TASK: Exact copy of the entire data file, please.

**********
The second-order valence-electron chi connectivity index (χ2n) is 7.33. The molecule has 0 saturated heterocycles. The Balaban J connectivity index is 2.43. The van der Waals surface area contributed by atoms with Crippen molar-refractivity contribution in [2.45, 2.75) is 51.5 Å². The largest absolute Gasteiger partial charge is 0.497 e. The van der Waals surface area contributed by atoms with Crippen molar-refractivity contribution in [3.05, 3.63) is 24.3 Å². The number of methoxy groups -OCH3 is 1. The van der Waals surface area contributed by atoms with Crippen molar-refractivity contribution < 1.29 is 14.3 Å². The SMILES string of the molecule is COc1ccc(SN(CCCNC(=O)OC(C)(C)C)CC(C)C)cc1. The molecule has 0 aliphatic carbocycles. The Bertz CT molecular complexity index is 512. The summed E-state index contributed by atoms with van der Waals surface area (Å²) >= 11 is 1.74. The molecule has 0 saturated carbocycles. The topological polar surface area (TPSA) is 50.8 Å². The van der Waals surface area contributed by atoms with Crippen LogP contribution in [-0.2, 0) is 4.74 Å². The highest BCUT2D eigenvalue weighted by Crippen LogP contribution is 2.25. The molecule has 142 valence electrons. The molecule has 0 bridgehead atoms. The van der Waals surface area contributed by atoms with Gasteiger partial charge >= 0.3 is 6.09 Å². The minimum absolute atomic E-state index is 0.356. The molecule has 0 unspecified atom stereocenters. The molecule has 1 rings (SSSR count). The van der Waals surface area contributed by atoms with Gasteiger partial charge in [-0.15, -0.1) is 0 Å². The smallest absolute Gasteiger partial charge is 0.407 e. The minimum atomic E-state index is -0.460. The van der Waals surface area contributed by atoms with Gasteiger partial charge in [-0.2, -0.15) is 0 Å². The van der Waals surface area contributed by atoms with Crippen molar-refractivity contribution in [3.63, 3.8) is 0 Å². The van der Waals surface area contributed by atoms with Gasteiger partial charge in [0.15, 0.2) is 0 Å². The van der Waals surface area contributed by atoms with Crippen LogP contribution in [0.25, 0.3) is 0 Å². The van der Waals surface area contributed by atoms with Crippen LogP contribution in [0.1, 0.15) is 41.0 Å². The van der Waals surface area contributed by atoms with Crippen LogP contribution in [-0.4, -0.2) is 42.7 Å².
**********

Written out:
The second-order valence-electron chi connectivity index (χ2n) is 7.33. The molecule has 0 saturated heterocycles. The Balaban J connectivity index is 2.43. The van der Waals surface area contributed by atoms with Crippen molar-refractivity contribution in [2.45, 2.75) is 51.5 Å². The largest absolute Gasteiger partial charge is 0.497 e. The van der Waals surface area contributed by atoms with Crippen molar-refractivity contribution in [3.05, 3.63) is 24.3 Å². The number of methoxy groups -OCH3 is 1. The van der Waals surface area contributed by atoms with Crippen molar-refractivity contribution < 1.29 is 14.3 Å². The SMILES string of the molecule is COc1ccc(SN(CCCNC(=O)OC(C)(C)C)CC(C)C)cc1. The molecule has 0 aliphatic carbocycles. The Bertz CT molecular complexity index is 512. The summed E-state index contributed by atoms with van der Waals surface area (Å²) >= 11 is 1.74. The molecule has 0 saturated carbocycles. The topological polar surface area (TPSA) is 50.8 Å². The van der Waals surface area contributed by atoms with Crippen LogP contribution in [-0.2, 0) is 4.74 Å². The highest BCUT2D eigenvalue weighted by Crippen LogP contribution is 2.25. The molecule has 142 valence electrons. The molecule has 0 bridgehead atoms. The van der Waals surface area contributed by atoms with Gasteiger partial charge >= 0.3 is 6.09 Å². The minimum absolute atomic E-state index is 0.356. The molecule has 0 unspecified atom stereocenters. The molecule has 1 rings (SSSR count). The van der Waals surface area contributed by atoms with Gasteiger partial charge in [-0.15, -0.1) is 0 Å². The smallest absolute Gasteiger partial charge is 0.407 e. The minimum atomic E-state index is -0.460. The van der Waals surface area contributed by atoms with Gasteiger partial charge in [-0.2, -0.15) is 0 Å². The van der Waals surface area contributed by atoms with Crippen molar-refractivity contribution in [3.63, 3.8) is 0 Å². The van der Waals surface area contributed by atoms with Gasteiger partial charge in [0.15, 0.2) is 0 Å². The van der Waals surface area contributed by atoms with Crippen LogP contribution in [0.25, 0.3) is 0 Å². The van der Waals surface area contributed by atoms with Crippen LogP contribution in [0.1, 0.15) is 41.0 Å². The van der Waals surface area contributed by atoms with Crippen LogP contribution in [-0.4, -0.2) is 42.7 Å².